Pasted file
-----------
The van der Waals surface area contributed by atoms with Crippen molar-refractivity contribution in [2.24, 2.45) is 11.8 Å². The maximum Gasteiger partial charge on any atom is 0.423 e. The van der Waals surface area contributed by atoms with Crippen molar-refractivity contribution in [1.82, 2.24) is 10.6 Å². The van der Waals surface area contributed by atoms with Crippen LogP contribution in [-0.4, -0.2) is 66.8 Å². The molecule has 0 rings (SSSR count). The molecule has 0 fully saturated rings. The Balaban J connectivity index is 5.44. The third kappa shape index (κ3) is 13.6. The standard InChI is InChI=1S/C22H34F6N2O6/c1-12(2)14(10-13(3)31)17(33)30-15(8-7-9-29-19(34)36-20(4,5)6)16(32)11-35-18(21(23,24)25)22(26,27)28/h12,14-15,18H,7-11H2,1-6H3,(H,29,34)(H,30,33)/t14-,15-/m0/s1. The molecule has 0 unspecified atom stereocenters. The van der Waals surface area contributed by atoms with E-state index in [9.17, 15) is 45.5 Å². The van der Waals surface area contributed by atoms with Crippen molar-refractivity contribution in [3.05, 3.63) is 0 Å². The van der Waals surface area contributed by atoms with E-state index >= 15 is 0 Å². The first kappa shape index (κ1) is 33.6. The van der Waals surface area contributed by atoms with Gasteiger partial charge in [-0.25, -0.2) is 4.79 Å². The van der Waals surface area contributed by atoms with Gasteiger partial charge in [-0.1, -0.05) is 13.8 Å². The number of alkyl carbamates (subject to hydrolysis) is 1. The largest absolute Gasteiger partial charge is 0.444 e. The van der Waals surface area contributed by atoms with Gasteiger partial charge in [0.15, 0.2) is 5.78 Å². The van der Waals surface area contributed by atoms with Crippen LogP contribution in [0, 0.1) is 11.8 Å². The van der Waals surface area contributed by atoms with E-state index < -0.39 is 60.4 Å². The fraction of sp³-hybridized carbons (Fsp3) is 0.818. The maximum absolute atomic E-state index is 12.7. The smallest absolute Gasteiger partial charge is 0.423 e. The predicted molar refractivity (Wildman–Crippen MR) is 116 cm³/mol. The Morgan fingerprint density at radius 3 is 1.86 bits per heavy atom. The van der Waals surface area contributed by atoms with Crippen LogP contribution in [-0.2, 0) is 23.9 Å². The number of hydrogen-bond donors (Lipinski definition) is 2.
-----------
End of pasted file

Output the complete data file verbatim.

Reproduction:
The van der Waals surface area contributed by atoms with Crippen molar-refractivity contribution in [2.24, 2.45) is 11.8 Å². The maximum Gasteiger partial charge on any atom is 0.423 e. The van der Waals surface area contributed by atoms with Crippen molar-refractivity contribution in [1.82, 2.24) is 10.6 Å². The van der Waals surface area contributed by atoms with Crippen LogP contribution in [-0.4, -0.2) is 66.8 Å². The molecule has 0 rings (SSSR count). The molecule has 0 fully saturated rings. The Balaban J connectivity index is 5.44. The third kappa shape index (κ3) is 13.6. The standard InChI is InChI=1S/C22H34F6N2O6/c1-12(2)14(10-13(3)31)17(33)30-15(8-7-9-29-19(34)36-20(4,5)6)16(32)11-35-18(21(23,24)25)22(26,27)28/h12,14-15,18H,7-11H2,1-6H3,(H,29,34)(H,30,33)/t14-,15-/m0/s1. The molecule has 0 unspecified atom stereocenters. The van der Waals surface area contributed by atoms with E-state index in [9.17, 15) is 45.5 Å². The van der Waals surface area contributed by atoms with Crippen molar-refractivity contribution in [3.05, 3.63) is 0 Å². The van der Waals surface area contributed by atoms with E-state index >= 15 is 0 Å². The first kappa shape index (κ1) is 33.6. The van der Waals surface area contributed by atoms with Gasteiger partial charge in [-0.25, -0.2) is 4.79 Å². The van der Waals surface area contributed by atoms with Gasteiger partial charge in [-0.1, -0.05) is 13.8 Å². The number of alkyl carbamates (subject to hydrolysis) is 1. The largest absolute Gasteiger partial charge is 0.444 e. The van der Waals surface area contributed by atoms with Gasteiger partial charge in [0.15, 0.2) is 5.78 Å². The van der Waals surface area contributed by atoms with Crippen LogP contribution in [0, 0.1) is 11.8 Å². The van der Waals surface area contributed by atoms with E-state index < -0.39 is 60.4 Å². The fraction of sp³-hybridized carbons (Fsp3) is 0.818. The maximum absolute atomic E-state index is 12.7. The smallest absolute Gasteiger partial charge is 0.423 e. The predicted molar refractivity (Wildman–Crippen MR) is 116 cm³/mol. The Morgan fingerprint density at radius 3 is 1.86 bits per heavy atom. The van der Waals surface area contributed by atoms with Crippen LogP contribution in [-0.2, 0) is 23.9 Å². The number of hydrogen-bond donors (Lipinski definition) is 2.